how to maximize productivity

How to maximize productivity and conquer the never ending to-do list

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How to maximize productivity and get the most out of your week

There are a million articles out there on work-life balance, how to make time for yourself, and how to ensure you still get to see your family from time to time. This is not one of those articles. Maybe I’ll write one at some point. For now, I’ll stick to the strategies I use to maximize productivity at work to hit my goals. Here’s how to get the most out of each and every week.

Every Monday we all start with a fresh slate, and a laundry list of things we’d like to accomplish for the week. Unfortunately by Tuesday, a million extra things have come up. There is usually an urgent priority for our bosses. Our computer blew up/network was down/systems failed or we’ve been derailed by some unforeseen obstacle. While we had great intentions of accomplishing all 35 things on our list by Friday, it just isn’t possible unless we don’t sleep for the next three days.

You might also like my article on how to prep for weekly success 

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When the rubber meets the road

When this happens, many of us get overwhelmed. It seems like the options are either to throw in the towel, or not sleep for the next three days. Although I’m all for hard work, the above scenario of weekly wrecking happens all too often. If I never slept I’d burn out in less than a year. Alternatively, throwing in the towel and not doing anything would likely get me fired. So I’ve come up with a few strategies to meet in the middle, combat the crazy and tackle my to-dos. If you’ve faced this problem before you’ve come to the right place, so keep reading!

Five steps to maximize your productivity, hit your goals and become more efficient. I really hate feeling like I didn't get anything done all week, so putting a system in place is critical to being more productive and hitting your goals on time. Here are the top tips I found to conquer the never ending to do list.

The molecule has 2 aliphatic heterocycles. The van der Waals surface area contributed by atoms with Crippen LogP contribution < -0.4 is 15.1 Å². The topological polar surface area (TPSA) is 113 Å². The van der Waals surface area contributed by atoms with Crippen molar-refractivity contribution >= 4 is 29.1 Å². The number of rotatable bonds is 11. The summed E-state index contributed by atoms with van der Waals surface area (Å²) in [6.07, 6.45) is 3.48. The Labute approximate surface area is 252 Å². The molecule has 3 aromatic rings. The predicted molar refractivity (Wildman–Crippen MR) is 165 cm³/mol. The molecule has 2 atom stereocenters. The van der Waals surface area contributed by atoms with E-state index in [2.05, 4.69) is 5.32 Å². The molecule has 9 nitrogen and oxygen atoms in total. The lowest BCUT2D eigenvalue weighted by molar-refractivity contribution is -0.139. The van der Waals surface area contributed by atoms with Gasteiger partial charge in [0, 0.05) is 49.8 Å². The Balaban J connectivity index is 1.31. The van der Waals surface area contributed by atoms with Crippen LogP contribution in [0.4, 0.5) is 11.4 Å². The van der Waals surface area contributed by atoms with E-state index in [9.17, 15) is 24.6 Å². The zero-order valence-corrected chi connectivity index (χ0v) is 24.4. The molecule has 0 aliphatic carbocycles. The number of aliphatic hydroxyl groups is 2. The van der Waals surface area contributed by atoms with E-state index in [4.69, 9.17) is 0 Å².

Planning 101 – start at the top with an annual view


The key to solving this issue and staying on top of your tasks is a healthy obsession with prioritization, which I do on an annual, weekly, and sometimes daily basis. I know this seems like overkill, but in the fast paced world weeks and even months can slip by before you realize you’re behind on something, so for me, starting at a high level is critical. In my job we get annual goals that hopefully tie to a bonus at the end of the year. The goals are based on key initiatives and business needs, so it is easy to use these goals to lay out the year according to deliverables.

Make an annual plan

In January, I typically get an annual calendar and map key deliverables for my initiatives in each month. I choose due dates where they naturally fall in the business cycle, or by spacing the other tasks out appropriately throughout the year. This is my “macro” calendar that helps me plan at a weekly and monthly level. It’s important to take this high level view so you can see if you’re really behind on any key items. If a goal needs to be started by March to complete by the end of the year, and you realize it hasn’t kicked off in May – it’s easy to see you’ll really need to hustle if you want it done on time. This annual planning also helps space out tasks so that you don’t end up with all your critical deliverables in one month of the year.

Doubleclick – work your way down by initiative

Usually multiple smaller tasks make up one big deliverable – so it’s important to drill down into smaller chunks of time to ensure your big goals get accomplished. I do this with – you guessed it – priority lists. I take my big deliverable and break it down into smaller tasks that I put on a priority list. This does a couple of things. One: it allows me to break down something that may seem daunting into smaller pieces that are easier to accomplish, and two: it allows me to feel a sense of accomplishment as I check off pieces of the list.